Microsoft IT Consolidates Outsourcing Contracts with Infosys
Deal puts much of Microsoft's IT operations into a global contract with major Indian SI.
Microsoft is outsourcing its IT help desk, PC, infrastructure and application support to Bangalore, India-based Infosys Technologies Ltd. in a three-year deal that involves 450 Microsoft locations in 104 countries.
Infosys CFO V. Balakrishnan was quoted by Dow Jones saying the deal was worth $100 million. Anand Nataraj, Infosys vice president and unit head of infrastructure management services, said of the contract in an interview, "It's a fairly large deal," and described it as "a major win." Microsoft would not comment on the terms.
Nataraj said Microsoft has tapped Infosys to implement ISO 20000 and ITSM Processes -- a set of best practices aimed at providing effective IT service management and meeting customer requirements.
The pact will involve the transition of work now performed by other partners and is not intended to displace work done by Microsoft, according to Nataraj. "There's no job loss for Microsoft, per se," he said. Microsoft for years has used offshore services providers to manage its infrastructure, applications, help desk and desktop support. Infosys will subcontract the PC support to Unisys, which is based in Blue Bell, Pa.
According to a Microsoft spokesperson, the company decided to consolidate its IT support services, previously provided by multiple providers to a single company. Infosys won that contract. "Microsoft has had a concentrated effort to be more efficient and save money and this was a major area where we could do this," according to a statement issued by Microsoft. "This new contract will not impact internal resources."
A Unisys spokesman said the company has been tapped by Infosys as a subcontractor to provide support for 120,000 employees and contractors worldwide. "This is a pretty large deal for us in terms of scope and the number of end users we're supporting," the spokesman said.
While Infosys had already been doing some work for Microsoft, Nataraj said 90 percent of the business is new to the company.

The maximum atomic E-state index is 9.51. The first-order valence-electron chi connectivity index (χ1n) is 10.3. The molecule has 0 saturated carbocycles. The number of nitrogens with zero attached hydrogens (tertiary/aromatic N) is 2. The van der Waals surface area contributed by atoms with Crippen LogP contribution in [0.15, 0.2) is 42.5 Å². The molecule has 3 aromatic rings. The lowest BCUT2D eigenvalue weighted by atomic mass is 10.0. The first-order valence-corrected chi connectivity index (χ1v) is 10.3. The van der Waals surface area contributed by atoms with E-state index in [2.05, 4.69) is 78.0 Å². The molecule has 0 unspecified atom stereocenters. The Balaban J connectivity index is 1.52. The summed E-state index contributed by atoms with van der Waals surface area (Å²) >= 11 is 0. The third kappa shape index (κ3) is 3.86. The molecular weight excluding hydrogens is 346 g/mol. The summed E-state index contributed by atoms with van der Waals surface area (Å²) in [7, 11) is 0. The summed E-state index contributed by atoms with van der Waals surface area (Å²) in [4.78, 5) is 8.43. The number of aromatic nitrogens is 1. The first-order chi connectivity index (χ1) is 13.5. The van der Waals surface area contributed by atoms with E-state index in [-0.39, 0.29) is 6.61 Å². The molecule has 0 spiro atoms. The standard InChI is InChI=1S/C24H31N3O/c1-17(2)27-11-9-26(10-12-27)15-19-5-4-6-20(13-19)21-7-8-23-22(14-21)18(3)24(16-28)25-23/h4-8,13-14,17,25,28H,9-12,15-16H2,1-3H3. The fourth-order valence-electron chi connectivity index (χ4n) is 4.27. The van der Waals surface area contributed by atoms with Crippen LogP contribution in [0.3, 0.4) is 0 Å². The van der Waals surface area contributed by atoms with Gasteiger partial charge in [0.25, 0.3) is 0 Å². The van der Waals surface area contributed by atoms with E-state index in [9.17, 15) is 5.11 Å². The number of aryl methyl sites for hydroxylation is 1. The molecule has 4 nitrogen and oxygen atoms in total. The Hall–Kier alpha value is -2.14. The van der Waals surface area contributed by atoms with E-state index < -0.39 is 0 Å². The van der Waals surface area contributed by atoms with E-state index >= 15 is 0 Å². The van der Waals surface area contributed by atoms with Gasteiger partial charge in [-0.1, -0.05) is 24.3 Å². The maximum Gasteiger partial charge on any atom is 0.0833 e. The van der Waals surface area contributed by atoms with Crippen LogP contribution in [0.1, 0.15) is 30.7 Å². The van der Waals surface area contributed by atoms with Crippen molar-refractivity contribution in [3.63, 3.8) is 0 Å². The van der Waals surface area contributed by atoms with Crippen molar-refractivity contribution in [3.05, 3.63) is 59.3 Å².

"Microsoft has outsourced parts of its internal IT before," said Directions on Microsoft analyst and RCP columnist Paul DeGroot. Our original news report, posted to RCPmag.com, generated some less-than-enthusiastic comments. "C'mon Microsoft -- use U.S.-based workers," wrote a poster identifying himself as Bob. "No wonder no one wants to go into the tech field. Even Microsoft drinks the outsourcing Kool-Aid."
Added a poster named John: "What bugs me more than anything is that, like anyone who offshores to China or India, the cost of Microsoft products will not be cheaper. On the one hand we're too expensive to employ, on the other hand we live in the U.S. and are paying a premium for goods and services. Well, we may be seeing the last of the great experiment we call the U.S.A."
DeGroot pointed out that outsourcing of IT support could have other ramifications for Microsoft. For example, with fewer internal operations being performed by Microsoft employees, it could mean that there are no longer as many people internally with easy access to product groups and to highly detailed operational data.
It's also potentially providing less access to "the world's best Exchange/Windows/SharePoint/SQL Server engineers who they might be able to call on to solve a problem that a lot of customers are having," he said.
"Microsoft also uses its internal systems to 'dogfood' new products," he added. "For example, new products are often put into full production internally while they're still in external betas. Microsoft users put up with the problems they might encounter because they understand that their experience will help the company make a better product."
Still, some think the reaction to the Microsoft move was overstated. "These were already outsourced jobs, among various companies," a poster identifying himself as Matt from Ohio wrote. "These are not U.S.-based jobs, they probably have not been for a very long time. Would we all like them back in the U.S., I'm sure we would, but you can't work for $3 per hour and I bet you wouldn't, given the option."
For Infosys, business is on the rise: the company in April said revenues for the quarter ended on March 31 were $1.3 billion -- a 5.2 percent increase over the same period last year and a 15 percent increase over the prior quarter. Net income of $349 million for the quarter reflected a year-over-year increase of 8.7 percent, Infosys reported.
"We've been able to take advantage of the opportunities in the market and grow faster due to our investments in capacity and capability building even during the economic downturn," said Infosys CEO and Managing Director S. Gopalakrishnan in a statement.
Infosys is forecasting that its revenues will grow from 16 percent to 18 percent for the year and from 18.5 percent to 19.4 percent for the current quarter, year-over-year.
Jeffrey Schwartz is editor of Redmond magazine and also covers cloud computing for Virtualization Review's Cloud Report. In addition, he writes the Channeling the Cloud column for Redmond Channel Partner. Follow him on Twitter @JeffreySchwartz.